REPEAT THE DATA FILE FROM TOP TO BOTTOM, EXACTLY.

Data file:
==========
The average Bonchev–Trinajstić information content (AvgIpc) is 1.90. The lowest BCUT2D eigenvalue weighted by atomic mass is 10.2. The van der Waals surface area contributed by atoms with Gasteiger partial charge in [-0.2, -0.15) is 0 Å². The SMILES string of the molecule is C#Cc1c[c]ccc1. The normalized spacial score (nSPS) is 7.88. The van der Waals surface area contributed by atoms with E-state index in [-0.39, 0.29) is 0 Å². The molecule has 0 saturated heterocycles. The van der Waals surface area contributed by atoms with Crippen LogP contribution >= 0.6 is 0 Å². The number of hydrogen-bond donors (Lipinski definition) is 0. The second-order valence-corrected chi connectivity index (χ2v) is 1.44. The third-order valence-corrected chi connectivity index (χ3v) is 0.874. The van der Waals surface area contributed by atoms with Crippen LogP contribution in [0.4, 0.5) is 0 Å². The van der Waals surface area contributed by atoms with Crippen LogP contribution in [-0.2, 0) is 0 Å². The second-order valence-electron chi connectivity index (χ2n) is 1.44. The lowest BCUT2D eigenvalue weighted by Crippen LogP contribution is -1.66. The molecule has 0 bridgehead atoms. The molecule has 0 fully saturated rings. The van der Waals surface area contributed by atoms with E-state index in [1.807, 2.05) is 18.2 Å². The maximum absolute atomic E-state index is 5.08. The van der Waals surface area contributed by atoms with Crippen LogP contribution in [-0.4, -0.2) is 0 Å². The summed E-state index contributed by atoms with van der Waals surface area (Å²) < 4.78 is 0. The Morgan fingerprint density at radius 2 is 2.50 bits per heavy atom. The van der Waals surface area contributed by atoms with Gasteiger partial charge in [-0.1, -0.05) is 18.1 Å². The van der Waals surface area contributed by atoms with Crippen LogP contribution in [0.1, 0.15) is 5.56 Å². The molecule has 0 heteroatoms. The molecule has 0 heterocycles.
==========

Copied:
The average Bonchev–Trinajstić information content (AvgIpc) is 1.90. The lowest BCUT2D eigenvalue weighted by atomic mass is 10.2. The van der Waals surface area contributed by atoms with Gasteiger partial charge in [-0.2, -0.15) is 0 Å². The SMILES string of the molecule is C#Cc1c[c]ccc1. The normalized spacial score (nSPS) is 7.88. The van der Waals surface area contributed by atoms with E-state index in [-0.39, 0.29) is 0 Å². The molecule has 0 saturated heterocycles. The van der Waals surface area contributed by atoms with Crippen LogP contribution >= 0.6 is 0 Å². The number of hydrogen-bond donors (Lipinski definition) is 0. The second-order valence-corrected chi connectivity index (χ2v) is 1.44. The third-order valence-corrected chi connectivity index (χ3v) is 0.874. The van der Waals surface area contributed by atoms with Crippen LogP contribution in [0.4, 0.5) is 0 Å². The van der Waals surface area contributed by atoms with Crippen LogP contribution in [-0.2, 0) is 0 Å². The second-order valence-electron chi connectivity index (χ2n) is 1.44. The lowest BCUT2D eigenvalue weighted by Crippen LogP contribution is -1.66. The molecule has 0 bridgehead atoms. The molecule has 0 fully saturated rings. The van der Waals surface area contributed by atoms with E-state index in [1.807, 2.05) is 18.2 Å². The maximum absolute atomic E-state index is 5.08. The van der Waals surface area contributed by atoms with Crippen LogP contribution in [-0.4, -0.2) is 0 Å². The summed E-state index contributed by atoms with van der Waals surface area (Å²) < 4.78 is 0. The Morgan fingerprint density at radius 2 is 2.50 bits per heavy atom. The van der Waals surface area contributed by atoms with Gasteiger partial charge in [-0.1, -0.05) is 18.1 Å². The van der Waals surface area contributed by atoms with Crippen LogP contribution in [0.1, 0.15) is 5.56 Å². The molecule has 0 heteroatoms. The molecule has 0 heterocycles.